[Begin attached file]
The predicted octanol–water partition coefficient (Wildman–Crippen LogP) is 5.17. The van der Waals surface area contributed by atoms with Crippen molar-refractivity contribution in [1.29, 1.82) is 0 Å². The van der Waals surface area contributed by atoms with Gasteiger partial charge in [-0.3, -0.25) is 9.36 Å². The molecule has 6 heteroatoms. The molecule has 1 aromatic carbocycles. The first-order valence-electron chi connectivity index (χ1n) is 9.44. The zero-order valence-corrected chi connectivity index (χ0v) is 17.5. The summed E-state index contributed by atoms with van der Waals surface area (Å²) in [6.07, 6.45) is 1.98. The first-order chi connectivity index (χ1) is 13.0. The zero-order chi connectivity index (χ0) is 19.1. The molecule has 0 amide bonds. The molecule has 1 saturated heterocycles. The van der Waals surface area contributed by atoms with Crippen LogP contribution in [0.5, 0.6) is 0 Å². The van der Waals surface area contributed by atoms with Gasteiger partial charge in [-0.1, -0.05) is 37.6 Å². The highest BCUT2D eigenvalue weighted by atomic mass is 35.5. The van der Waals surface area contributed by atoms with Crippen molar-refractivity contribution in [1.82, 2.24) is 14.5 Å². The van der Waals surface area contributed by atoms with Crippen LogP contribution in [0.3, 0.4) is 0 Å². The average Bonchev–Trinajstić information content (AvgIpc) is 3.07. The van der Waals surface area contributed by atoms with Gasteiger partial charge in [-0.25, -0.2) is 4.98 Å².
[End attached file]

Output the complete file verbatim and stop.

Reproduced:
The predicted octanol–water partition coefficient (Wildman–Crippen LogP) is 5.17. The van der Waals surface area contributed by atoms with Crippen molar-refractivity contribution in [1.29, 1.82) is 0 Å². The van der Waals surface area contributed by atoms with Gasteiger partial charge in [-0.3, -0.25) is 9.36 Å². The molecule has 6 heteroatoms. The molecule has 1 aromatic carbocycles. The first-order valence-electron chi connectivity index (χ1n) is 9.44. The zero-order valence-corrected chi connectivity index (χ0v) is 17.5. The summed E-state index contributed by atoms with van der Waals surface area (Å²) in [6.07, 6.45) is 1.98. The first-order chi connectivity index (χ1) is 13.0. The zero-order chi connectivity index (χ0) is 19.1. The molecule has 0 amide bonds. The molecule has 1 saturated heterocycles. The van der Waals surface area contributed by atoms with Crippen LogP contribution in [0.5, 0.6) is 0 Å². The van der Waals surface area contributed by atoms with Gasteiger partial charge in [-0.1, -0.05) is 37.6 Å². The highest BCUT2D eigenvalue weighted by atomic mass is 35.5. The van der Waals surface area contributed by atoms with Crippen molar-refractivity contribution in [1.82, 2.24) is 14.5 Å². The van der Waals surface area contributed by atoms with Crippen LogP contribution in [0.3, 0.4) is 0 Å². The average Bonchev–Trinajstić information content (AvgIpc) is 3.07. The van der Waals surface area contributed by atoms with Gasteiger partial charge in [-0.25, -0.2) is 4.98 Å².